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"Caring and science were traditionally taught as distinct aspects of nursing practice. While caring, often regarded as the art of nursing, science was look upon as having the rational basis. New understandings of 'caring science', re-ignites connections between science, art, values, and ethics" (Watson, 2005).
Health professionals need to understand and change their attitudes and beliefs as it makes a significant contribution in determining whether people will adopt healthy behaviours and how they will respond to illness.
This paper outlines the development of self concept in nurses as individuals, its subsequent relationship in the formation of attitude and behaviours and processes in attitude change.

Identity and self conception
Development of the 'Self' is first and foremost linked to our genes or dispositions like moods, personality, etc. But the actual self or the 'identity of self' arises out of human interaction. Mead (1934) says, "Self conception comes from seeing ourselves as others see us."
It is fundamental for every human being to identify the self in the context of the environment because knowing about oneself allows understanding of what one should think and do just as knowing others allows us predict what they think and what they do.
Fiske (2004) adds, "A person not only perceives people has having spatial and physical properties, but also can grasp even such intangibles as their wishes, needs, and emotions by some form of immediate apprehension". Although people's perception of themselves and others is immediate, it is in fact filtered through psychological lens or perceiving apparatus. This makes them aware only of the end product, their experience. In other words, the actual reality is much vast than the reality perceived by a human being.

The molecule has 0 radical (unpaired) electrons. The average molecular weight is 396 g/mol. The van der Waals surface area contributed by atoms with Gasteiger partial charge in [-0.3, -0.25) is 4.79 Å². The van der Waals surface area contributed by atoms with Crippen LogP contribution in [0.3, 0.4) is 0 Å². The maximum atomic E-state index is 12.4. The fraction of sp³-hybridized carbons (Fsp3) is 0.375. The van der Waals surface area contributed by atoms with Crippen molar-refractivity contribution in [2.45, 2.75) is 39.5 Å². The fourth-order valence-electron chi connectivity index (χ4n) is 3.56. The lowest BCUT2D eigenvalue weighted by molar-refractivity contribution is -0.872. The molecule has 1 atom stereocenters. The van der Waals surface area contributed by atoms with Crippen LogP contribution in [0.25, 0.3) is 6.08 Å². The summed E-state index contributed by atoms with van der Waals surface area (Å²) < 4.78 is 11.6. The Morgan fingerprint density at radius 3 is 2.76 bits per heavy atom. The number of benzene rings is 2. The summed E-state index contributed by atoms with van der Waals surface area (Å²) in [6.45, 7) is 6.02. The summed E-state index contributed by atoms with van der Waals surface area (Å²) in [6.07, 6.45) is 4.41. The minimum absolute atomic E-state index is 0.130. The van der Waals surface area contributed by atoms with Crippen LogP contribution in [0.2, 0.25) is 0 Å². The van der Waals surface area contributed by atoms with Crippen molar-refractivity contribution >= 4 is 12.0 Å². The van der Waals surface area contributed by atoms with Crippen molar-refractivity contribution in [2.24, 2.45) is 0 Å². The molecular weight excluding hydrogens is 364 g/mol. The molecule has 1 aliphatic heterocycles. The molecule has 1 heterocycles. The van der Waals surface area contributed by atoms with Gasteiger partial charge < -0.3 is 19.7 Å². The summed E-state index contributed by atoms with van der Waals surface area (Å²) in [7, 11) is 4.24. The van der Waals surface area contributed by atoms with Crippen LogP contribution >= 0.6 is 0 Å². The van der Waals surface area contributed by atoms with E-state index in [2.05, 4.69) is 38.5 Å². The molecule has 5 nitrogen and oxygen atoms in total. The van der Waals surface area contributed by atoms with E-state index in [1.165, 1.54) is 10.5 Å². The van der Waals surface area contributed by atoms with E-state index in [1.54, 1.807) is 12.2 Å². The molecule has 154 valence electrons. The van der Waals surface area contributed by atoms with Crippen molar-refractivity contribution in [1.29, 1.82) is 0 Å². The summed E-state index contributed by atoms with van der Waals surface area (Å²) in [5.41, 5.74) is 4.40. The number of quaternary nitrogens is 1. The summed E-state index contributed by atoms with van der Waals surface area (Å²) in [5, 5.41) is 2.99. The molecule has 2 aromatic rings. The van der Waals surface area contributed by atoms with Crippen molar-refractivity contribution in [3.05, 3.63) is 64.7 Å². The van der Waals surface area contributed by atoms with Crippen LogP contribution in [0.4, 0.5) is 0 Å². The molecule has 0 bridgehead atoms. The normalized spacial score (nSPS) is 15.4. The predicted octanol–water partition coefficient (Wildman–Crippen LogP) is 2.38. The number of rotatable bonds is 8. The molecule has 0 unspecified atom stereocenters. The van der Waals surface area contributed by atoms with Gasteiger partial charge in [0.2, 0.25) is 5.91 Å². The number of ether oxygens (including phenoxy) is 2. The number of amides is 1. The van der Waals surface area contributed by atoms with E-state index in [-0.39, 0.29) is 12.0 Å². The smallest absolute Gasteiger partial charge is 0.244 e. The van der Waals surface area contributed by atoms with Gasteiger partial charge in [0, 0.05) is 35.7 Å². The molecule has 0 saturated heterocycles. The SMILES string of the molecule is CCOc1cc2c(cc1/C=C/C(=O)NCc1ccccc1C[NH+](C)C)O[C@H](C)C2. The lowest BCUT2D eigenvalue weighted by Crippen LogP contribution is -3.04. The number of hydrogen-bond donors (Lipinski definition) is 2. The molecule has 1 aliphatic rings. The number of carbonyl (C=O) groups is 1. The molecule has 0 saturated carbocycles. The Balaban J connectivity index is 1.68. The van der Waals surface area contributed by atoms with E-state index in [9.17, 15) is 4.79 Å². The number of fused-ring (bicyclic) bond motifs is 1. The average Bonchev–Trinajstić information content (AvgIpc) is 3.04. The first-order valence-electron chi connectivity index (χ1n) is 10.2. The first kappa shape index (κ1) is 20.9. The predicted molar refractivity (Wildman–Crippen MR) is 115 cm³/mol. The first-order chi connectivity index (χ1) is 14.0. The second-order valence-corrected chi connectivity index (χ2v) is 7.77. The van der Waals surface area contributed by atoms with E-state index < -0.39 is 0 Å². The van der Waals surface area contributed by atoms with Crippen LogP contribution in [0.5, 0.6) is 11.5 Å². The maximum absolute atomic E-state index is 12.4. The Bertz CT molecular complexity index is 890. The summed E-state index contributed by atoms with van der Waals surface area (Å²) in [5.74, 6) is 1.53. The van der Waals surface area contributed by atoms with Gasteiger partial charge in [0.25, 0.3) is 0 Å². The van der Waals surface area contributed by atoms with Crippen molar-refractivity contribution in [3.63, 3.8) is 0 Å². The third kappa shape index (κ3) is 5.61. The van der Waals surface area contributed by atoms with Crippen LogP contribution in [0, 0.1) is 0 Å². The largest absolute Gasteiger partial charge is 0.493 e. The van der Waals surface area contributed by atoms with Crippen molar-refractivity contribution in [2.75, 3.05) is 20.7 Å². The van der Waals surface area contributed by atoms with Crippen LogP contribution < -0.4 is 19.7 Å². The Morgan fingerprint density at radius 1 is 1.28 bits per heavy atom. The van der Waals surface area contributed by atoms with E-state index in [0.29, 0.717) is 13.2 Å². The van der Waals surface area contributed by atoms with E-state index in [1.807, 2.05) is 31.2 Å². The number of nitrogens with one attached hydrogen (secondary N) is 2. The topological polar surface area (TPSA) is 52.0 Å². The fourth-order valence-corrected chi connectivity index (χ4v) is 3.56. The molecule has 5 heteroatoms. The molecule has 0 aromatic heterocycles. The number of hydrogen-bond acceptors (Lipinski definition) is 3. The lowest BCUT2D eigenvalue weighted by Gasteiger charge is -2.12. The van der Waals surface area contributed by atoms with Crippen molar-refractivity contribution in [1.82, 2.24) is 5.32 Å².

This perceived reality resulting from mediation of psychological lens gives rise to what is called as an attitude.

Dual process model
Dual process model is based on the assumption that people employ two modes of thinking. When people are alert and active, they apply 'systematic' mode and the other is called the 'heuristic' mode. Heuristics are most likely to be used when people do not have time to think carefully, are overloaded with information/ unimportant information, have little knowledge or apply whatever comes quickly to mind (Heuristic systematic model- Chaiken, 1993).
The dual process model may abstract, but it has everyday life practical implications. For example, knowing that change in attitude can be brought about by thinking systematically, the nurse can observe such behaviours as alertness, thoughtfulness, attentiveness in the patient and talk about behaviour change at that moment.

Given that humans have limited capacity to process information, they attempt to adopt strategy that simplifies complex problems. People develop attitudes and behaviours to ignore information and reduce cognitive overload or overuse information at other times to keep from having to search more. For this people are often willing to accept less than perfect alternative. Similarly, attitude is energy saving behaviour as people do not have to figure out from the scratch how they should relate to the object or situation in question.
The strategies of the cognitive misers make fairly good use of the limited cognitive capacity to process near infinite world of information-but can lead to serious errors, biases and attitudes. Any attempts to make changes in the biases or attitudes do not necessarily change the behaviours. For example, people may have positive attitude towards condom use but yet not used themselves. Many smokers are well aware of the health risks of smoking yet do not change their behaviour.
Thus research on attitude provides set of issues to be considered when making attempts to change behaviour. But it needs to be remembered that if attitude and behaviour change were easy, then people would have very different social world with very different problems.

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